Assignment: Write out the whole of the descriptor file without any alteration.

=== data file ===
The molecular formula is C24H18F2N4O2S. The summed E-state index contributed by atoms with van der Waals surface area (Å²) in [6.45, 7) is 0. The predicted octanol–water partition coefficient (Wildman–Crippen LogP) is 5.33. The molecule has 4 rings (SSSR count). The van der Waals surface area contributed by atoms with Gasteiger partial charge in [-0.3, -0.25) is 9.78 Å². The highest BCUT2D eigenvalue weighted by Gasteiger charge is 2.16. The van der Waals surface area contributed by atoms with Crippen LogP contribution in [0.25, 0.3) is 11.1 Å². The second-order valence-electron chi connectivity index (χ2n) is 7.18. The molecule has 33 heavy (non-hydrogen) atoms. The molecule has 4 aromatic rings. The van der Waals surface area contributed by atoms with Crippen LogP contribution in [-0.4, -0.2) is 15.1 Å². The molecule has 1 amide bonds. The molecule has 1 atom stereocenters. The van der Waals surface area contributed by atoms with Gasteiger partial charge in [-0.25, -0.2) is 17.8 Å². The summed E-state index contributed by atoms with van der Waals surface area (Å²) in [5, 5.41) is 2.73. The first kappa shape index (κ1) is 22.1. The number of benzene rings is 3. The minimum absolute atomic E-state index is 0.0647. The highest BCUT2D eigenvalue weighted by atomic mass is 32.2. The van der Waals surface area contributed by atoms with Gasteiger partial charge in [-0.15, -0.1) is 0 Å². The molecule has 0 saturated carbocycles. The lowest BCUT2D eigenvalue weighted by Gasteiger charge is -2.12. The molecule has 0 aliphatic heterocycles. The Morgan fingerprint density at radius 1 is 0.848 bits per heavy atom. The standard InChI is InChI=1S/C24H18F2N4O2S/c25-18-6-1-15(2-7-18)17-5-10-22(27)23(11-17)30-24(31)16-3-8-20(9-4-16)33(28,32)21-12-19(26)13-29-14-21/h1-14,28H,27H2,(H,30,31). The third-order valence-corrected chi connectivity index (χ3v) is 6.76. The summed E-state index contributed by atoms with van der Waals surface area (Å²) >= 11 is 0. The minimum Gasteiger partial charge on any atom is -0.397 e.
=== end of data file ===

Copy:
The molecular formula is C24H18F2N4O2S. The summed E-state index contributed by atoms with van der Waals surface area (Å²) in [6.45, 7) is 0. The predicted octanol–water partition coefficient (Wildman–Crippen LogP) is 5.33. The molecule has 4 rings (SSSR count). The van der Waals surface area contributed by atoms with Gasteiger partial charge in [-0.3, -0.25) is 9.78 Å². The highest BCUT2D eigenvalue weighted by Gasteiger charge is 2.16. The van der Waals surface area contributed by atoms with Crippen LogP contribution in [0.25, 0.3) is 11.1 Å². The second-order valence-electron chi connectivity index (χ2n) is 7.18. The molecule has 33 heavy (non-hydrogen) atoms. The molecule has 4 aromatic rings. The van der Waals surface area contributed by atoms with Crippen LogP contribution in [-0.4, -0.2) is 15.1 Å². The molecule has 1 amide bonds. The molecule has 1 atom stereocenters. The van der Waals surface area contributed by atoms with Gasteiger partial charge in [-0.25, -0.2) is 17.8 Å². The summed E-state index contributed by atoms with van der Waals surface area (Å²) in [5, 5.41) is 2.73. The first kappa shape index (κ1) is 22.1. The number of benzene rings is 3. The minimum absolute atomic E-state index is 0.0647. The highest BCUT2D eigenvalue weighted by atomic mass is 32.2. The van der Waals surface area contributed by atoms with Gasteiger partial charge in [-0.15, -0.1) is 0 Å². The molecule has 0 saturated carbocycles. The lowest BCUT2D eigenvalue weighted by Gasteiger charge is -2.12. The molecule has 0 aliphatic heterocycles. The Morgan fingerprint density at radius 1 is 0.848 bits per heavy atom. The standard InChI is InChI=1S/C24H18F2N4O2S/c25-18-6-1-15(2-7-18)17-5-10-22(27)23(11-17)30-24(31)16-3-8-20(9-4-16)33(28,32)21-12-19(26)13-29-14-21/h1-14,28H,27H2,(H,30,31). The third-order valence-corrected chi connectivity index (χ3v) is 6.76. The summed E-state index contributed by atoms with van der Waals surface area (Å²) >= 11 is 0. The minimum Gasteiger partial charge on any atom is -0.397 e.